Travel Blog

13 Aug

2017 Solar Eclipse in Whistler: All You Need to Know

View the Solar Eclipse in Whistler

ILLUSTRATION @nikkeydawn

On August 21, 2017 our friends in the United States will be lucky enough to witness a full solar eclipse in an event described as the astronomical happening of the decade.

If you have plans to be north of the border, we’ve got good news for you – while we won’t see the complete eclipse  here in Whistler (known as the total phase) we’ll still see the moon cover a good portion of the sun. Mark your calendars and get ready with our special eclipse guide:

Eclipse Time and Date

The event is going down Monday August 21, starting at 9:11:22 AM, local time. The moon will be the furthest distance across the sun at 10:21 AM, with the entire event over by 11:37 AM. Time to the start is:

How to Watch Safely

Your Mom said ‘Never look at the sun’ and that advice holds – looking at the sun can damage your eyes and even during a partial eclipse it is still dangerous to stare directly at the sun.

Sunglasses ARE NOT SUITABLE for protecting your eyes during an eclipse, even if they have the darkest Matrix-style lenses out there. And viewing the eclipse through a magnifying device like a telescope, camera or binoculars is also not safe, unless the device has a special solar filter.

NASA states that the only safe way to view a partial eclipse is by using a hand held solar viewer or ISO-certified eclipse glasses. You can purchase them online, or stay tuned to @GoWhistler on Facebook, Instagram and Twitter as we’ll be giving them away closer to the event.

Where to Watch in Whistler

We’ve got a few ideas for where to watch the eclipse in Whistler so you can get there early, get comfortable and wait to observe the big event:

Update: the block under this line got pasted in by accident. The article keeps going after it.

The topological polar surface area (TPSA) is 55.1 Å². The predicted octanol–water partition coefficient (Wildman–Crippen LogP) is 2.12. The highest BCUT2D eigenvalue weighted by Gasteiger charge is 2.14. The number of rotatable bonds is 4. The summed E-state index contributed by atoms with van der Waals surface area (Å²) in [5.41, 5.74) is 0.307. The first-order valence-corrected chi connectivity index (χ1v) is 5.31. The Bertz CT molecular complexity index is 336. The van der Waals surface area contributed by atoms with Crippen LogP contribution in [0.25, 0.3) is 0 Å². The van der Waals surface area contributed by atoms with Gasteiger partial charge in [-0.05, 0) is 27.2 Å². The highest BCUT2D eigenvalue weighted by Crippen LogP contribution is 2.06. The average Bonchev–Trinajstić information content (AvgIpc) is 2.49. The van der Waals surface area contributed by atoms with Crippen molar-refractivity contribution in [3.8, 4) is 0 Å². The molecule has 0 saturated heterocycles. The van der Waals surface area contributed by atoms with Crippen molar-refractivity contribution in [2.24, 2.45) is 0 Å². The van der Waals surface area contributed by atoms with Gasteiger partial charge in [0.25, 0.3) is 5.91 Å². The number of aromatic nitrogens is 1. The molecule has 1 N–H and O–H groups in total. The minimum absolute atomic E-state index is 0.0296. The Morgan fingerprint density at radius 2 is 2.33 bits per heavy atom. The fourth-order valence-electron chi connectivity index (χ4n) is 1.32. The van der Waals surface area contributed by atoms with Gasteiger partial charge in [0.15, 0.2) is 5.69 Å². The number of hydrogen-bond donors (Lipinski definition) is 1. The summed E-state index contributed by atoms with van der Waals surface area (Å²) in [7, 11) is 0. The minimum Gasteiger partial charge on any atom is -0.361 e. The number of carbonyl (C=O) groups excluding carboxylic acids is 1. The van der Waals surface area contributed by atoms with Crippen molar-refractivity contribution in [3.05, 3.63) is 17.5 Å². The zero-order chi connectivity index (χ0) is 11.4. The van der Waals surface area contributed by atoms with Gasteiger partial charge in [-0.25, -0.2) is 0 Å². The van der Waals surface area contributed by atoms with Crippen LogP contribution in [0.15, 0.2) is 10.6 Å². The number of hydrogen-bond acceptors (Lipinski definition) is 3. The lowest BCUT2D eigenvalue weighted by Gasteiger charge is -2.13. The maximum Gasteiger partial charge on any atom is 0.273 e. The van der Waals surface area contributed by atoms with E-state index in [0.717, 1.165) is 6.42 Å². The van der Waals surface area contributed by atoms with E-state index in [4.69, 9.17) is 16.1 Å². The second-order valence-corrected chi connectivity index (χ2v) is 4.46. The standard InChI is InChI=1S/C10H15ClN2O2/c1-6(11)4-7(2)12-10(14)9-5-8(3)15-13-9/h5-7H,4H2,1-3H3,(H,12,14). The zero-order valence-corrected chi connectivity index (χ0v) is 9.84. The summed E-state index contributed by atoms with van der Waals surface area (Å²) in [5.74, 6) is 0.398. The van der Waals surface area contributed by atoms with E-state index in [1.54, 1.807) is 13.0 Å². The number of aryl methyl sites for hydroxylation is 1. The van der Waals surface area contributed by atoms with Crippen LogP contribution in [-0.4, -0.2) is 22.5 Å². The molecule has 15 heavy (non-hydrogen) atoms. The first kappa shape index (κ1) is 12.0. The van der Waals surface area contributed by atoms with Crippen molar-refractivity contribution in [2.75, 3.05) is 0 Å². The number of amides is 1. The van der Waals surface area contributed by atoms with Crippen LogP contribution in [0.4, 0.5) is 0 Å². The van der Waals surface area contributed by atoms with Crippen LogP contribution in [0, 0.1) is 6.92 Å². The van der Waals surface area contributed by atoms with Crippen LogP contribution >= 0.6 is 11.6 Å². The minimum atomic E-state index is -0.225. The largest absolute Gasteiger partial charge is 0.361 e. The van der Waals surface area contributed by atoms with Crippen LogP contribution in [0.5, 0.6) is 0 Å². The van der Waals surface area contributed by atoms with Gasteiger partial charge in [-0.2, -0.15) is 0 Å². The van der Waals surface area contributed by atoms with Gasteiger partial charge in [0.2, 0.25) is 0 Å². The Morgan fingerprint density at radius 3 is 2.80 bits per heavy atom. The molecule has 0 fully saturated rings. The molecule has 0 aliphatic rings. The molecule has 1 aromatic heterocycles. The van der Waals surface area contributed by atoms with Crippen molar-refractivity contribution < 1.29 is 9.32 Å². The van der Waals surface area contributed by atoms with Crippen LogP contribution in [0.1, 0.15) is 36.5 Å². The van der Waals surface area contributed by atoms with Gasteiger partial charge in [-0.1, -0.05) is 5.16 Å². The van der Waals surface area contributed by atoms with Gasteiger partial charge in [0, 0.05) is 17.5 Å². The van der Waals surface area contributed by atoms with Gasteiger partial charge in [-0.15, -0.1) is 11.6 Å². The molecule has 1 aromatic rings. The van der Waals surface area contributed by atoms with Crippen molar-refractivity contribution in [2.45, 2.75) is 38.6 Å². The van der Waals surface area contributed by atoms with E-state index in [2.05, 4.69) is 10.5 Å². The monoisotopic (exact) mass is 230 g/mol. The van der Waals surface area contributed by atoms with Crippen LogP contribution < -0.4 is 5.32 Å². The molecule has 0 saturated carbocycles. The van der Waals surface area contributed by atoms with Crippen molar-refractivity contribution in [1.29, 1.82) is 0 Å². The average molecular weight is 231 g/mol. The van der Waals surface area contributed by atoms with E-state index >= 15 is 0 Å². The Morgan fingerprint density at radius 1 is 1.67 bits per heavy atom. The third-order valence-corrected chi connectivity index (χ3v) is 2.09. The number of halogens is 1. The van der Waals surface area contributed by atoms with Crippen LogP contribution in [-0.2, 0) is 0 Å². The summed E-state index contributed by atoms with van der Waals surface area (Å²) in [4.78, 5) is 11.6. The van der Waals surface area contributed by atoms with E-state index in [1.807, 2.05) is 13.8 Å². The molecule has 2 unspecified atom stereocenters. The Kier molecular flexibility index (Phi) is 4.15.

In a park – Whistler’s lakes, beaches and parks will be excellent spots to check out the eclipse. Rainbow Park in particular should give a good view of the morning sun, with Whistler and Blackcomb Mountains underneath. Meadow Park by the River of Golden Dreams is another great spot, as is Alpha Lake Park.

From the water – Grab a paddleboard, kayak or canoe and head out onto the water. There’s plenty of space out there and it will be simply magical to be floating while the heavens dance above you.

In the plaza – If you are in the Village Whistler Olympic Plaza and Skier’s Plaza offer nice open spaces. Elsewhere in town the Upper Village area where the Farmers’ Markets are held and the plaza at the base of the Creekside Gondola are also good spots to gather for eclipse viewing.

On a Mountain – It goes without saying that up in the alpine will be a spectacular place to see the eclipse, with nothing but the mountain peaks between you and the sun. The Whistler Blackcomb sightseeing lifts don’t start running until 10 AM, so you’d likely be taking the gondola up while the transit in in place (which might also be kind of neat). You could head up the Blackcomb Ascent trail early in the morning and be at the Roundhouse for the eclipse, or make an early start up Skywalk, the Sproatt Alpine Trail Network, Wedgemount Lake, Garibaldi Lake or any of the other hiking trails that end up in the alpine with an easterly view – make sure you get the timing right, or you could be deep in the forest when the change comes through!


It’s a big event and there’s only one chance to see it so be prepared. Keep an eye on the weather ahead of the big event, pack appropriate clothing, food and water plus your eclipse glasses the night before  and get to your viewing spot early. And if you are planning to photograph the event, check out these tips from National Geographic photographers ahead of time – includes ideas for capturing the eclipse with a smartphone or a professional camera with filters.

The countdown is on! Make sure you are ready to view the eclipse safely, and if you grab a photo in Whistler we’d love to see it, and you can share with the hashtag #onlyinwhistler. Grab eclipse-watching accommodation over at

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